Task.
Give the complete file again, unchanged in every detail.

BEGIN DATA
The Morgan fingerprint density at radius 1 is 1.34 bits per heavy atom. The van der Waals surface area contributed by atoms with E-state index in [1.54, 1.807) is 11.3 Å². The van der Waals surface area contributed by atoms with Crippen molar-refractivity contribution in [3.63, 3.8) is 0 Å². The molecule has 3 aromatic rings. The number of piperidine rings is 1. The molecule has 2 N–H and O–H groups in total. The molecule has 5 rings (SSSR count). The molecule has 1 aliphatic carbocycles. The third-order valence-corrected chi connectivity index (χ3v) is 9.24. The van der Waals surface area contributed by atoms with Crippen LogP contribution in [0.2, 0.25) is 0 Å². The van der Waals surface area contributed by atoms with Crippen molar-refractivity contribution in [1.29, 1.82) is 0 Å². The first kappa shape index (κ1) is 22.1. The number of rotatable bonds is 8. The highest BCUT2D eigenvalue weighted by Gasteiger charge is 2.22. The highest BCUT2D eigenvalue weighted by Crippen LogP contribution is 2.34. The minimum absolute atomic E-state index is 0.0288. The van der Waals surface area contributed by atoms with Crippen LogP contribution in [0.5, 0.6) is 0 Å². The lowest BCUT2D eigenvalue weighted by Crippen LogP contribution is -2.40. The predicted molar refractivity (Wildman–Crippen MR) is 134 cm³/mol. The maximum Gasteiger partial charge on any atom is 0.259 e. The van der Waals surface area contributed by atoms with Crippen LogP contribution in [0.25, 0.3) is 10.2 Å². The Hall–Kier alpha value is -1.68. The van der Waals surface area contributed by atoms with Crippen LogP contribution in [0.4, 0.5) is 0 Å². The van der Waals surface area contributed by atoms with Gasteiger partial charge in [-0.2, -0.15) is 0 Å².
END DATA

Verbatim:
The Morgan fingerprint density at radius 1 is 1.34 bits per heavy atom. The van der Waals surface area contributed by atoms with E-state index in [1.54, 1.807) is 11.3 Å². The van der Waals surface area contributed by atoms with Crippen molar-refractivity contribution in [3.63, 3.8) is 0 Å². The molecule has 3 aromatic rings. The number of piperidine rings is 1. The molecule has 2 N–H and O–H groups in total. The molecule has 5 rings (SSSR count). The molecule has 1 aliphatic carbocycles. The third-order valence-corrected chi connectivity index (χ3v) is 9.24. The van der Waals surface area contributed by atoms with Crippen LogP contribution in [0.2, 0.25) is 0 Å². The van der Waals surface area contributed by atoms with Crippen molar-refractivity contribution in [1.29, 1.82) is 0 Å². The first kappa shape index (κ1) is 22.1. The number of rotatable bonds is 8. The highest BCUT2D eigenvalue weighted by Gasteiger charge is 2.22. The highest BCUT2D eigenvalue weighted by Crippen LogP contribution is 2.34. The minimum absolute atomic E-state index is 0.0288. The van der Waals surface area contributed by atoms with Crippen LogP contribution in [0.5, 0.6) is 0 Å². The lowest BCUT2D eigenvalue weighted by Crippen LogP contribution is -2.40. The predicted molar refractivity (Wildman–Crippen MR) is 134 cm³/mol. The maximum Gasteiger partial charge on any atom is 0.259 e. The van der Waals surface area contributed by atoms with Crippen LogP contribution in [0.25, 0.3) is 10.2 Å². The Hall–Kier alpha value is -1.68. The van der Waals surface area contributed by atoms with Crippen LogP contribution in [0.4, 0.5) is 0 Å². The van der Waals surface area contributed by atoms with Gasteiger partial charge in [-0.2, -0.15) is 0 Å².